recruiting is ﬁlling needs with elite players. After adding that trio to solid commitments like running back Leonard Fournette, safety Jamal Adams, quarterback Brandon Harris and linebacker Clifton Garrett, he’s done exactly that. The Tigers signed 22 recruits in total, and may grow to 23 with defensive end Deondre Clark set to sign with either LSU or Oklahoma tomorrow, but LSU’s class is elite either way. On the strength of that early Wednesday push, the Tigers vaulted up the rankings and ﬁnished with the No. 2 recruiting class in the country, trailing only Alabama. What the haul lacked in quantity, it more than made up for in quality — 15 of LSU’s 22 commits were ranked among ESPN.com’s Top 300. It’s hard to imagine how Wednesday could have gone any better for the Tigers. Somewhere deep in the bowels of the Internet there are fans still mad Alabama signed Cameron Robinson and Hootie Jones out of Monroe — those people are delusional. Miles wouldn’t admit to feeling the heat after the Under Armour All-America Game debacle, but he certainly looked both happy and relieved when he addressed the media Wednesday afternoon. I lost track of the amount of times he used the word “tremendous” to describe members of his class, and that was just from his 20-plus minute opening statement. Admittedly, I’ve never seen a vast majority of them play a single snap of football, but according to recruiting analysts, the description seems warranted. Bringing in a highly touted class doesn’t guarantee LSU will beat Wisconsin in the season opener, or anyone else for that matter. But Miles and company’s chances deﬁnitely look better today than they did a couple weeks ago. James Moran is a 21-year-old mass communication senior from Beacon, N.Y. Contact James Moran at email@example.com; Twitter: @Moran_TDR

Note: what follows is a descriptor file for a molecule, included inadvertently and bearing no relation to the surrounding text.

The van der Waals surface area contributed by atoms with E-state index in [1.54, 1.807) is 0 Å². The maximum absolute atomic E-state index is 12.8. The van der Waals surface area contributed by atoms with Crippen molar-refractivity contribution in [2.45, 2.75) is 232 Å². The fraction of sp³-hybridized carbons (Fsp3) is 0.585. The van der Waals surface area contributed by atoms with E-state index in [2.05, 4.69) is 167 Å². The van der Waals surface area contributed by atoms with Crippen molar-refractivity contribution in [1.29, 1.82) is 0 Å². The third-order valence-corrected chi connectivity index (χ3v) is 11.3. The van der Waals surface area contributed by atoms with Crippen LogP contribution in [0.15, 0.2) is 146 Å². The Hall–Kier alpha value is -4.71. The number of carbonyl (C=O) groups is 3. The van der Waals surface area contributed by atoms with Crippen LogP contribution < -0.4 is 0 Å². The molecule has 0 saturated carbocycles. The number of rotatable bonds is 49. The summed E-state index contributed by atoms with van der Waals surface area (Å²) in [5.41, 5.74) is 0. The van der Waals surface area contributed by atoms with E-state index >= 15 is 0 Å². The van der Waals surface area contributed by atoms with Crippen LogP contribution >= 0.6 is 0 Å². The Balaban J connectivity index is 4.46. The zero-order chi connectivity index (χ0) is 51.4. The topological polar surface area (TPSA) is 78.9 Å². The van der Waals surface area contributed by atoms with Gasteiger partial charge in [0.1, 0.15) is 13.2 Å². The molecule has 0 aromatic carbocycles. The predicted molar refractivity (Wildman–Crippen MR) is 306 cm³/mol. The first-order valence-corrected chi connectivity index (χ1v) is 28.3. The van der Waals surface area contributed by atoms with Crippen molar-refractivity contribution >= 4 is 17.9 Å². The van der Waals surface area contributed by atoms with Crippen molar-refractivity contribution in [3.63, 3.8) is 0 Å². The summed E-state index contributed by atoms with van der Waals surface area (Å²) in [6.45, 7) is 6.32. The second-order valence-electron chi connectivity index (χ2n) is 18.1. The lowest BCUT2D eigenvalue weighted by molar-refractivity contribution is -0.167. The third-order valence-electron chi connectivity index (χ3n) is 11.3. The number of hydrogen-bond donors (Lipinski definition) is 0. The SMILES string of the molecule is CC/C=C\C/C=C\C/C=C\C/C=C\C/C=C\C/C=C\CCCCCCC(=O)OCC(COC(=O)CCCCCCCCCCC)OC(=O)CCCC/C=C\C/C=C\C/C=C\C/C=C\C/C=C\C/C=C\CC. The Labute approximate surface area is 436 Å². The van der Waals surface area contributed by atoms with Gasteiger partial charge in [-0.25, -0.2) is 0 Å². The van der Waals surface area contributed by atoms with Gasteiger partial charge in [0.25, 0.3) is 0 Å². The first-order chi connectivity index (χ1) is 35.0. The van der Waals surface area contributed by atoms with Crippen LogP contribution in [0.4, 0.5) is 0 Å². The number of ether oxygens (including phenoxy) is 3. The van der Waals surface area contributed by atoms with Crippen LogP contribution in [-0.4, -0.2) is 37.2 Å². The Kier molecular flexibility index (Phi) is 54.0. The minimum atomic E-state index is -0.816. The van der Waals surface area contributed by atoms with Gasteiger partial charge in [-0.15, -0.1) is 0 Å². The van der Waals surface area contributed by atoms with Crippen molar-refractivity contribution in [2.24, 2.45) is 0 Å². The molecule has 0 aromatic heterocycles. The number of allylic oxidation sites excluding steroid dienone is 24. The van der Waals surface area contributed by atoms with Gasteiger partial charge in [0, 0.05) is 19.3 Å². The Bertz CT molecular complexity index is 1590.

doesn’t happen to this program again,” said head coach Beth Torina. “We want to get to accomplish our ultimate goal of going to the college world series every single year.” Torina’s theme for the 2014 season is “Locked In,” which she describes as the embodiment of the focus the team has on not only getting to the CWS, but winning it. “Locked in means that all of us are locked in on the same goal, the same mindset. We are all ready to make it to the World Series,” said LSU junior outﬁelder A. J. Andrews. “We all have to stick together to win.” The tough early schedule will test the Tigers’ veterans and freshmen alike and prepare the team for the tough Southeastern
Conference schedule. Following the graduation of Rachele Fico, senior pitcher Ashley Czechner steps to the forefront of the rotation. Statistically, the Tigers seem to be in good hands. Pitching behind Fico in 2013, Czechner had a 12-1 record and a 2.64 ERA. Czechner also recorded three top-25 wins last year, including No. 17 Kentucky, No. 12 Missouri and No. 4 Alabama. “[Czechner] had a great year last year. She kept us in the ballgame against honestly anyone we put her in against,” Torina said. The offensive ﬁrepower in the Tigers’ lineup should relieve some of the pressure put on Czechner. The lineup will feature Co-SEC Freshman of the Year
Bianka Bell, who led the team in home runs last year with 12. Although power hitters like Bell, sophomore Kellsi Kloss and sophomore Sandra Simmons led the lineup statistically, speed is still the heart of the offense. Andrews, senior outﬁelder Simone Heyward, Bell and Simmons combined for 55 stolen bases in 2013. “I think we are still going to rely a lot on our speed game,” Torina said. “I think it would be crazy not to because they are so talented. I think our speed is unbelievable with A.J. Andrews, Jacee Blades and Simone Heyward.” Contact Morgan Prewitt at firstname.lastname@example.org
page 8 BOYKIN, from page 5